Technology isn’t just a distraction from what matters. It’s also a solution for what isolates.

Our brains are wired to love distraction, to crave the validation of notifications, and to follow shiny objects. And companies love to give our brains what they want in exchange for sweet, sweet data they can sell to advertisers. The problem is that what our brains want in the short term isn’t what’s good for us in the long-term.

A combination of strong and weak ties is what makes us happy. People are happiest when they are both tightly integrated into a small, close-knit community and have a wide network of acquaintances they can call upon.

The second way tech isolates us is that it makes it easier for us to survive without talking to other people. Right now, technology makes it possible to work, eat, and even go to the doctor without leaving your home. While most people still have to interact with other people in order to get their basic needs met, soon tech will advance to the point where no one has to talk to anyone anymore.

The Way Forward

People who worry about the isolating effects of tech are only seeing half the picture. They’re seeing the stick, but not the carrot. They see the distraction, but not the facilitation.

Technology facilitates human connection by freeing up your time, money, and energy so you can put more of it into being present, patient, and persistent.

It’s true that tech lures us away from meaningful connections and makes isolation more practically feasible.

But in what future will technology end the need to get out of your house (the stick) without providing an equally powerful incentive to do so anyway (the carrot)? Look at Pokemon GO. Thousands of people outside their homes not because they have to be outside, but because a game developer found a way to profit from making walking around outside more fun than it was before.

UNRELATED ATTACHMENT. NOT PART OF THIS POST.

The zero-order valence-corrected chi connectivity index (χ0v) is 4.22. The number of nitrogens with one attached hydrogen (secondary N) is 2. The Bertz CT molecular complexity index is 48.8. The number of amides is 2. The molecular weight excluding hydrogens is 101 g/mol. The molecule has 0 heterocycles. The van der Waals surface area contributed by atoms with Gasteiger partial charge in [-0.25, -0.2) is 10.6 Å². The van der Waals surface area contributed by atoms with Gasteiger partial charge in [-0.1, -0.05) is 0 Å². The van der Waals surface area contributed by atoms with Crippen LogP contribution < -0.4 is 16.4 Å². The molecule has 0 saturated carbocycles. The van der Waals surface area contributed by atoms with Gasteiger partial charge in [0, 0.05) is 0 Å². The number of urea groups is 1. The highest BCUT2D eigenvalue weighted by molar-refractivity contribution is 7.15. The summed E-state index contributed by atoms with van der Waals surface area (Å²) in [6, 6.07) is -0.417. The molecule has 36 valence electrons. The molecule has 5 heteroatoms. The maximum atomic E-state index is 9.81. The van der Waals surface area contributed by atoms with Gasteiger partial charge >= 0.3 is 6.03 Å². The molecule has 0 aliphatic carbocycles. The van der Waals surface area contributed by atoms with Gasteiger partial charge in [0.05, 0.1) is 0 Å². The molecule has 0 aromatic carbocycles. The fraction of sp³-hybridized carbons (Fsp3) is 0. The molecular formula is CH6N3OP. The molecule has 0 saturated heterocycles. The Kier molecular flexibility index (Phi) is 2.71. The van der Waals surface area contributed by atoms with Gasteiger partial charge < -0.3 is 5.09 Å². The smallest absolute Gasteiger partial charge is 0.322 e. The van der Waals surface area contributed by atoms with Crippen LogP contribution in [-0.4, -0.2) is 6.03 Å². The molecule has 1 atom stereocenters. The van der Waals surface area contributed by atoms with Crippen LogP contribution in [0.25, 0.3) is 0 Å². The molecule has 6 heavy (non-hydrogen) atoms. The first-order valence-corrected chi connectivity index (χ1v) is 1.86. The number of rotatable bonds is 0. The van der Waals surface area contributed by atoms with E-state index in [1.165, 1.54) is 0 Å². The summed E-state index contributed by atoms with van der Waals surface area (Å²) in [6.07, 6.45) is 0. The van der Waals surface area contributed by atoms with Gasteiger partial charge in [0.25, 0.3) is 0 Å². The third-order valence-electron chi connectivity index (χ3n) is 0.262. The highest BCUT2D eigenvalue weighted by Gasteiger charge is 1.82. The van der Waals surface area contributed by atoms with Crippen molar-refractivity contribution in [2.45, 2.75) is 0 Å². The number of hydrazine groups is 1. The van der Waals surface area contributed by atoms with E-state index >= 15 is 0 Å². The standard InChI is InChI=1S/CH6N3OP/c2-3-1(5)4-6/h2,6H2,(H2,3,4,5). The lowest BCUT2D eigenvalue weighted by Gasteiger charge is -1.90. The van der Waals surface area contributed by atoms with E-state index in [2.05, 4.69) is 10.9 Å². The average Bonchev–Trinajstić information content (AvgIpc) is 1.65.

Technology isn’t just a distraction from what matters. It’s also a solution for what isolates.

Look at Virtual Reality for an unlikely example. When virtual reality gets good enough, technophones warn, no one will live in reality. But sometimes reality isn’t worth living in, and VR can help keep people alive and sane until it is. For example burn victims must undergo multiple incredibly painful wound cleanings daily. One solution? VR games to distract patients. You’d be surprised how well they work. We’ve known since the early aughts that an overloaded brain literally has less capacity to process pain. But it’s only been since innovation has brought down the price and portability of VR that it’s been cost-effective to test VR for pain reduction.

The irony of seeing tech as an isolator is that it ignores all the isolators tech can replace. For example the standard treatment for helping burn victims deal with the cleanings is opiates. If you’ve ever talked to someone on powerful painkillers, you’ll understand that it’s way harder to connect with someone high off their gourd than someone who looks at their phone too often.

Or look at this baby and tell me technology is isolating us: